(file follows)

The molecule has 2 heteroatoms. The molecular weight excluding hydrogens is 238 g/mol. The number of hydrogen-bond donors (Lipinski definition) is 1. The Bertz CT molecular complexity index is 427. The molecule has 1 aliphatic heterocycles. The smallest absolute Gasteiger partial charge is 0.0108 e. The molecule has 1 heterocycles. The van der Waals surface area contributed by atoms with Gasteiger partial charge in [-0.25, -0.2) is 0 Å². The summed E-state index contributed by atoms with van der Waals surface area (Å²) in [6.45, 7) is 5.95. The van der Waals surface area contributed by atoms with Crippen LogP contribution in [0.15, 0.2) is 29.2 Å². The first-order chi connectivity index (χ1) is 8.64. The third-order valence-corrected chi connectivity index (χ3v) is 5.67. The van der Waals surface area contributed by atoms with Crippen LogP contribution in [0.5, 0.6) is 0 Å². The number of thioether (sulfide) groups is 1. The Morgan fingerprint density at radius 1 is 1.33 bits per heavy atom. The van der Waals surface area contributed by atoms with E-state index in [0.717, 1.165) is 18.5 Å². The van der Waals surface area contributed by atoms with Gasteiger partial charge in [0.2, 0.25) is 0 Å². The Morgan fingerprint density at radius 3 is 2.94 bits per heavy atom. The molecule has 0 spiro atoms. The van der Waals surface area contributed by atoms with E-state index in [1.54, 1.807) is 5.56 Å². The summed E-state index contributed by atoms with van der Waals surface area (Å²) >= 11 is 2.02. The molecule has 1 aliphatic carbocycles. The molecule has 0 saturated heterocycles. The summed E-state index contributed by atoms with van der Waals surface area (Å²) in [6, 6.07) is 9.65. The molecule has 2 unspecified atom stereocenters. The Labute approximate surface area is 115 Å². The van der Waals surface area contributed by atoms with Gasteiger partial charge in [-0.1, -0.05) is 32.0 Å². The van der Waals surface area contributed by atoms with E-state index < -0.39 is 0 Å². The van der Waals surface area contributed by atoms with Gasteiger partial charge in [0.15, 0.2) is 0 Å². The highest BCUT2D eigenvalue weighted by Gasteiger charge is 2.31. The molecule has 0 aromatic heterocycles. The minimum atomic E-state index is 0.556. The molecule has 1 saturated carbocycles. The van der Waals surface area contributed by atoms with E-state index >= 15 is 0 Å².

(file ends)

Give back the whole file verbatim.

The molecule has 2 heteroatoms. The molecular weight excluding hydrogens is 238 g/mol. The number of hydrogen-bond donors (Lipinski definition) is 1. The Bertz CT molecular complexity index is 427. The molecule has 1 aliphatic heterocycles. The smallest absolute Gasteiger partial charge is 0.0108 e. The molecule has 1 heterocycles. The van der Waals surface area contributed by atoms with Gasteiger partial charge in [-0.25, -0.2) is 0 Å². The summed E-state index contributed by atoms with van der Waals surface area (Å²) in [6.45, 7) is 5.95. The van der Waals surface area contributed by atoms with Crippen LogP contribution in [0.15, 0.2) is 29.2 Å². The first-order chi connectivity index (χ1) is 8.64. The third-order valence-corrected chi connectivity index (χ3v) is 5.67. The van der Waals surface area contributed by atoms with Crippen LogP contribution in [0.5, 0.6) is 0 Å². The number of thioether (sulfide) groups is 1. The Morgan fingerprint density at radius 1 is 1.33 bits per heavy atom. The van der Waals surface area contributed by atoms with E-state index in [0.717, 1.165) is 18.5 Å². The van der Waals surface area contributed by atoms with Gasteiger partial charge in [0.2, 0.25) is 0 Å². The Morgan fingerprint density at radius 3 is 2.94 bits per heavy atom. The molecule has 0 spiro atoms. The van der Waals surface area contributed by atoms with E-state index in [1.54, 1.807) is 5.56 Å². The summed E-state index contributed by atoms with van der Waals surface area (Å²) >= 11 is 2.02. The molecule has 1 aliphatic carbocycles. The molecule has 0 saturated heterocycles. The summed E-state index contributed by atoms with van der Waals surface area (Å²) in [6, 6.07) is 9.65. The molecule has 2 unspecified atom stereocenters. The Labute approximate surface area is 115 Å². The van der Waals surface area contributed by atoms with Gasteiger partial charge in [-0.1, -0.05) is 32.0 Å². The van der Waals surface area contributed by atoms with E-state index < -0.39 is 0 Å². The van der Waals surface area contributed by atoms with Gasteiger partial charge in [0.15, 0.2) is 0 Å². The highest BCUT2D eigenvalue weighted by Gasteiger charge is 2.31. The molecule has 0 aromatic heterocycles. The minimum atomic E-state index is 0.556. The molecule has 1 saturated carbocycles. The van der Waals surface area contributed by atoms with E-state index >= 15 is 0 Å².